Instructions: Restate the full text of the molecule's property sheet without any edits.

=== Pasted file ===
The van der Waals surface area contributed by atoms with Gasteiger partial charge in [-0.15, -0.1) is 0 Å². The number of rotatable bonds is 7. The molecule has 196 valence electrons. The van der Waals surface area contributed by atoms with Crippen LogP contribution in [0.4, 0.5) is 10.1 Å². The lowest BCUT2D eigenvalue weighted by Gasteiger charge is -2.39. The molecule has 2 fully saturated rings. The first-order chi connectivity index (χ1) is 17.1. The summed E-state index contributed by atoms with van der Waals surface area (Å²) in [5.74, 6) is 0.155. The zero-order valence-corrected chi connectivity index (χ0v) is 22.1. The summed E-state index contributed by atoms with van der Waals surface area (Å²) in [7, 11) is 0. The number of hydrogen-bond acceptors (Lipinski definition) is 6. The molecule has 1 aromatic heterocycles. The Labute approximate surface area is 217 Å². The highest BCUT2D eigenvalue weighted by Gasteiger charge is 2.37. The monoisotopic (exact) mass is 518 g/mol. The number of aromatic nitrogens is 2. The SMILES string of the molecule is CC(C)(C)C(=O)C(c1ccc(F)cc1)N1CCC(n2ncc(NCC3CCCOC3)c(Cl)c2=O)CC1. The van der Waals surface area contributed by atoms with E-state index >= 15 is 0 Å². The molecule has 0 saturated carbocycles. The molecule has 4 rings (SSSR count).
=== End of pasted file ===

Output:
The van der Waals surface area contributed by atoms with Gasteiger partial charge in [-0.15, -0.1) is 0 Å². The number of rotatable bonds is 7. The molecule has 196 valence electrons. The van der Waals surface area contributed by atoms with Crippen LogP contribution in [0.4, 0.5) is 10.1 Å². The lowest BCUT2D eigenvalue weighted by Gasteiger charge is -2.39. The molecule has 2 fully saturated rings. The first-order chi connectivity index (χ1) is 17.1. The summed E-state index contributed by atoms with van der Waals surface area (Å²) in [5.74, 6) is 0.155. The zero-order valence-corrected chi connectivity index (χ0v) is 22.1. The summed E-state index contributed by atoms with van der Waals surface area (Å²) in [7, 11) is 0. The number of hydrogen-bond acceptors (Lipinski definition) is 6. The molecule has 1 aromatic heterocycles. The Labute approximate surface area is 217 Å². The highest BCUT2D eigenvalue weighted by Gasteiger charge is 2.37. The monoisotopic (exact) mass is 518 g/mol. The number of aromatic nitrogens is 2. The SMILES string of the molecule is CC(C)(C)C(=O)C(c1ccc(F)cc1)N1CCC(n2ncc(NCC3CCCOC3)c(Cl)c2=O)CC1. The van der Waals surface area contributed by atoms with E-state index >= 15 is 0 Å². The molecule has 0 saturated carbocycles. The molecule has 4 rings (SSSR count).